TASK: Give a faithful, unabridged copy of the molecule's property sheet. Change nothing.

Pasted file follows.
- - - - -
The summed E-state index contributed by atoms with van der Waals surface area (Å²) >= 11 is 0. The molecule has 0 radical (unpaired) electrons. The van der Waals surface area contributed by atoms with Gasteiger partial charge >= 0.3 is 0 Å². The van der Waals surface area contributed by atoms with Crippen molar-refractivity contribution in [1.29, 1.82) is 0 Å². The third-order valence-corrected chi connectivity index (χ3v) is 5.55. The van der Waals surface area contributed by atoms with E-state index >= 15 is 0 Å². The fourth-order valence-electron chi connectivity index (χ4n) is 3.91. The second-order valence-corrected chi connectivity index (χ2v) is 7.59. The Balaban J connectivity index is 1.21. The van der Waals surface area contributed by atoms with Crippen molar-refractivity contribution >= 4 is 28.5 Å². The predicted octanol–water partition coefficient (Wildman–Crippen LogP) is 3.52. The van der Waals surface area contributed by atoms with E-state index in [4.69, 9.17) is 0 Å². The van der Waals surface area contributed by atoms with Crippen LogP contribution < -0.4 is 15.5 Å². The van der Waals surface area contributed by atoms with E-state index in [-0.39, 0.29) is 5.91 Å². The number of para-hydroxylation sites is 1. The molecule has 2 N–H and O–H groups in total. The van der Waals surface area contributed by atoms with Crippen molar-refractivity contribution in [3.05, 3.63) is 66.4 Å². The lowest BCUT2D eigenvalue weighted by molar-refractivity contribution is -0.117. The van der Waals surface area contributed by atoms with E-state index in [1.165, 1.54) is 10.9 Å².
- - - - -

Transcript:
The summed E-state index contributed by atoms with van der Waals surface area (Å²) >= 11 is 0. The molecule has 0 radical (unpaired) electrons. The van der Waals surface area contributed by atoms with Gasteiger partial charge >= 0.3 is 0 Å². The van der Waals surface area contributed by atoms with Crippen molar-refractivity contribution in [1.29, 1.82) is 0 Å². The third-order valence-corrected chi connectivity index (χ3v) is 5.55. The van der Waals surface area contributed by atoms with E-state index >= 15 is 0 Å². The fourth-order valence-electron chi connectivity index (χ4n) is 3.91. The second-order valence-corrected chi connectivity index (χ2v) is 7.59. The Balaban J connectivity index is 1.21. The van der Waals surface area contributed by atoms with Crippen molar-refractivity contribution >= 4 is 28.5 Å². The predicted octanol–water partition coefficient (Wildman–Crippen LogP) is 3.52. The van der Waals surface area contributed by atoms with E-state index in [4.69, 9.17) is 0 Å². The van der Waals surface area contributed by atoms with Crippen LogP contribution < -0.4 is 15.5 Å². The van der Waals surface area contributed by atoms with E-state index in [-0.39, 0.29) is 5.91 Å². The number of para-hydroxylation sites is 1. The molecule has 2 N–H and O–H groups in total. The van der Waals surface area contributed by atoms with Crippen molar-refractivity contribution in [3.05, 3.63) is 66.4 Å². The lowest BCUT2D eigenvalue weighted by molar-refractivity contribution is -0.117. The van der Waals surface area contributed by atoms with E-state index in [1.165, 1.54) is 10.9 Å².